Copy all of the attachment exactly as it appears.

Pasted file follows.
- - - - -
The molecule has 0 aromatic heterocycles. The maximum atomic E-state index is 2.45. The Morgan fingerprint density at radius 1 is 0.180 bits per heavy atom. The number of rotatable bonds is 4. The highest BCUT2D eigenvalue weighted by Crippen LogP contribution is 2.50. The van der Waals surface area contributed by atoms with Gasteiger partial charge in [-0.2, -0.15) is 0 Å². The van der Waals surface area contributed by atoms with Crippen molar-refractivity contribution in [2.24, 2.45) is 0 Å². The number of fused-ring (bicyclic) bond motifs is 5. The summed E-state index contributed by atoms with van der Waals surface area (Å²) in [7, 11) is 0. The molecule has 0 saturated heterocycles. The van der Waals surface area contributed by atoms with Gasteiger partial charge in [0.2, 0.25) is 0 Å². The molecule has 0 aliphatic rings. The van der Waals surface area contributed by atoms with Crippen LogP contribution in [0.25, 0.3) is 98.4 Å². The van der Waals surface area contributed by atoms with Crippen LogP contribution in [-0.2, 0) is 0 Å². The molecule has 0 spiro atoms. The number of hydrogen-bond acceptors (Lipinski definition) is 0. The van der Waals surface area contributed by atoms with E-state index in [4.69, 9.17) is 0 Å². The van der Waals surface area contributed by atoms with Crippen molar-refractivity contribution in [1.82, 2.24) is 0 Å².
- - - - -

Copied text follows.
The molecule has 0 aromatic heterocycles. The maximum atomic E-state index is 2.45. The Morgan fingerprint density at radius 1 is 0.180 bits per heavy atom. The number of rotatable bonds is 4. The highest BCUT2D eigenvalue weighted by Crippen LogP contribution is 2.50. The van der Waals surface area contributed by atoms with Gasteiger partial charge in [-0.2, -0.15) is 0 Å². The van der Waals surface area contributed by atoms with Crippen molar-refractivity contribution in [2.24, 2.45) is 0 Å². The number of fused-ring (bicyclic) bond motifs is 5. The summed E-state index contributed by atoms with van der Waals surface area (Å²) in [7, 11) is 0. The molecule has 0 saturated heterocycles. The van der Waals surface area contributed by atoms with Gasteiger partial charge in [0.2, 0.25) is 0 Å². The molecule has 0 aliphatic rings. The van der Waals surface area contributed by atoms with Crippen LogP contribution in [0.25, 0.3) is 98.4 Å². The van der Waals surface area contributed by atoms with Crippen LogP contribution in [-0.2, 0) is 0 Å². The molecule has 0 spiro atoms. The number of hydrogen-bond acceptors (Lipinski definition) is 0. The van der Waals surface area contributed by atoms with E-state index in [4.69, 9.17) is 0 Å². The van der Waals surface area contributed by atoms with Crippen molar-refractivity contribution in [1.82, 2.24) is 0 Å².